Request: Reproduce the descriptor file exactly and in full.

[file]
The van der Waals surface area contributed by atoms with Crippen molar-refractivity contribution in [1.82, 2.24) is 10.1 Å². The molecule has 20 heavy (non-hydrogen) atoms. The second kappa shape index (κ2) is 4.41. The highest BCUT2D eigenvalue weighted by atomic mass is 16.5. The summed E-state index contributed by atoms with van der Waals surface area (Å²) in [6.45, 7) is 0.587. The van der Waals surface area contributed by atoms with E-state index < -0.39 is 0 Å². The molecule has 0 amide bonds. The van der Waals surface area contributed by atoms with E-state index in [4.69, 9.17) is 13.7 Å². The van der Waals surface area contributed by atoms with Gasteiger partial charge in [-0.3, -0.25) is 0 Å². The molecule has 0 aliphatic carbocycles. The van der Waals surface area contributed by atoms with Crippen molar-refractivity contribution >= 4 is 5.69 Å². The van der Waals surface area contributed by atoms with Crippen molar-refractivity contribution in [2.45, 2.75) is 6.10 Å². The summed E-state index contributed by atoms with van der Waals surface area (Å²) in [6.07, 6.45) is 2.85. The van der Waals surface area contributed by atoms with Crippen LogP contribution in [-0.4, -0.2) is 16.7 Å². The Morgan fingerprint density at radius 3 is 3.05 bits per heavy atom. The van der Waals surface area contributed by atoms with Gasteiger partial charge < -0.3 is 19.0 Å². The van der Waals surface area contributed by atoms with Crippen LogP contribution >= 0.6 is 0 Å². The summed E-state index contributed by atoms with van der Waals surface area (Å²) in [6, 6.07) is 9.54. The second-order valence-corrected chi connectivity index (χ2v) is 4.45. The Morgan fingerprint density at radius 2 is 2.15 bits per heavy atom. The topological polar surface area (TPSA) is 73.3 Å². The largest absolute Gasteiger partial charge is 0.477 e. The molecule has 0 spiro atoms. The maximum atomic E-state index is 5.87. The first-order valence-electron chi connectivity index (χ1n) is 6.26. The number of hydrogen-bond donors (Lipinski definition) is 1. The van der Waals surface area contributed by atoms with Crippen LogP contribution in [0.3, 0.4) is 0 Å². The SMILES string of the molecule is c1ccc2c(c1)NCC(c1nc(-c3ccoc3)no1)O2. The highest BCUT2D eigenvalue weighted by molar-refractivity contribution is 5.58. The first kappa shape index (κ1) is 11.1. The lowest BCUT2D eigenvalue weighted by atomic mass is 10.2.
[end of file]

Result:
The van der Waals surface area contributed by atoms with Crippen molar-refractivity contribution in [1.82, 2.24) is 10.1 Å². The molecule has 20 heavy (non-hydrogen) atoms. The second kappa shape index (κ2) is 4.41. The highest BCUT2D eigenvalue weighted by atomic mass is 16.5. The summed E-state index contributed by atoms with van der Waals surface area (Å²) in [6.45, 7) is 0.587. The van der Waals surface area contributed by atoms with E-state index < -0.39 is 0 Å². The molecule has 0 amide bonds. The van der Waals surface area contributed by atoms with E-state index in [4.69, 9.17) is 13.7 Å². The van der Waals surface area contributed by atoms with Gasteiger partial charge in [-0.3, -0.25) is 0 Å². The molecule has 0 aliphatic carbocycles. The van der Waals surface area contributed by atoms with Crippen molar-refractivity contribution >= 4 is 5.69 Å². The van der Waals surface area contributed by atoms with Crippen molar-refractivity contribution in [2.45, 2.75) is 6.10 Å². The summed E-state index contributed by atoms with van der Waals surface area (Å²) in [6.07, 6.45) is 2.85. The van der Waals surface area contributed by atoms with Crippen LogP contribution in [-0.4, -0.2) is 16.7 Å². The Morgan fingerprint density at radius 3 is 3.05 bits per heavy atom. The van der Waals surface area contributed by atoms with Gasteiger partial charge < -0.3 is 19.0 Å². The van der Waals surface area contributed by atoms with Crippen LogP contribution >= 0.6 is 0 Å². The summed E-state index contributed by atoms with van der Waals surface area (Å²) in [6, 6.07) is 9.54. The second-order valence-corrected chi connectivity index (χ2v) is 4.45. The Morgan fingerprint density at radius 2 is 2.15 bits per heavy atom. The topological polar surface area (TPSA) is 73.3 Å². The largest absolute Gasteiger partial charge is 0.477 e. The molecule has 0 spiro atoms. The maximum atomic E-state index is 5.87. The first-order valence-electron chi connectivity index (χ1n) is 6.26. The number of hydrogen-bond donors (Lipinski definition) is 1. The van der Waals surface area contributed by atoms with Crippen LogP contribution in [0.3, 0.4) is 0 Å². The SMILES string of the molecule is c1ccc2c(c1)NCC(c1nc(-c3ccoc3)no1)O2. The highest BCUT2D eigenvalue weighted by molar-refractivity contribution is 5.58. The first kappa shape index (κ1) is 11.1. The lowest BCUT2D eigenvalue weighted by atomic mass is 10.2.